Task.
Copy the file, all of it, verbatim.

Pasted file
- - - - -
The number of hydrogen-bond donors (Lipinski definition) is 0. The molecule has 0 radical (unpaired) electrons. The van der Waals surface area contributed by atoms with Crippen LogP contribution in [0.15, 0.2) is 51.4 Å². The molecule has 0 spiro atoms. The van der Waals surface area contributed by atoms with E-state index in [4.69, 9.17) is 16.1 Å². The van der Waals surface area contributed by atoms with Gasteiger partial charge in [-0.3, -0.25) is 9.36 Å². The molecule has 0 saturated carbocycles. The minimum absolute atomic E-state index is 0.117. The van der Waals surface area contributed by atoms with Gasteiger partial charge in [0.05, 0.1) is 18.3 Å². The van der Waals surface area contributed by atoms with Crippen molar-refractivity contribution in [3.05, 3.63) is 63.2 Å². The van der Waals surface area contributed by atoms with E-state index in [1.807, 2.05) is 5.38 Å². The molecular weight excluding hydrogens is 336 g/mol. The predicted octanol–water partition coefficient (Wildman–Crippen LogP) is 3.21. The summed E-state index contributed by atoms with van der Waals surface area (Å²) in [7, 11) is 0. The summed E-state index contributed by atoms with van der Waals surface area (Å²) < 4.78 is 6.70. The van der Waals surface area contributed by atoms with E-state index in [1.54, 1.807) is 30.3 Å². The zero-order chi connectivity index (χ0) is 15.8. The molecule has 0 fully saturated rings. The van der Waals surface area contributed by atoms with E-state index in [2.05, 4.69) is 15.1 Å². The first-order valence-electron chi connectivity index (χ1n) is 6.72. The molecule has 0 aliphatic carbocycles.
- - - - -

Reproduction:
The number of hydrogen-bond donors (Lipinski definition) is 0. The molecule has 0 radical (unpaired) electrons. The van der Waals surface area contributed by atoms with Crippen LogP contribution in [0.15, 0.2) is 51.4 Å². The molecule has 0 spiro atoms. The van der Waals surface area contributed by atoms with E-state index in [4.69, 9.17) is 16.1 Å². The van der Waals surface area contributed by atoms with Gasteiger partial charge in [-0.3, -0.25) is 9.36 Å². The molecule has 0 saturated carbocycles. The minimum absolute atomic E-state index is 0.117. The van der Waals surface area contributed by atoms with Gasteiger partial charge in [0.05, 0.1) is 18.3 Å². The van der Waals surface area contributed by atoms with Crippen molar-refractivity contribution in [3.05, 3.63) is 63.2 Å². The van der Waals surface area contributed by atoms with E-state index in [1.807, 2.05) is 5.38 Å². The molecular weight excluding hydrogens is 336 g/mol. The predicted octanol–water partition coefficient (Wildman–Crippen LogP) is 3.21. The summed E-state index contributed by atoms with van der Waals surface area (Å²) in [7, 11) is 0. The summed E-state index contributed by atoms with van der Waals surface area (Å²) < 4.78 is 6.70. The van der Waals surface area contributed by atoms with E-state index in [1.54, 1.807) is 30.3 Å². The zero-order chi connectivity index (χ0) is 15.8. The molecule has 0 fully saturated rings. The van der Waals surface area contributed by atoms with E-state index in [2.05, 4.69) is 15.1 Å². The first-order valence-electron chi connectivity index (χ1n) is 6.72. The molecule has 0 aliphatic carbocycles.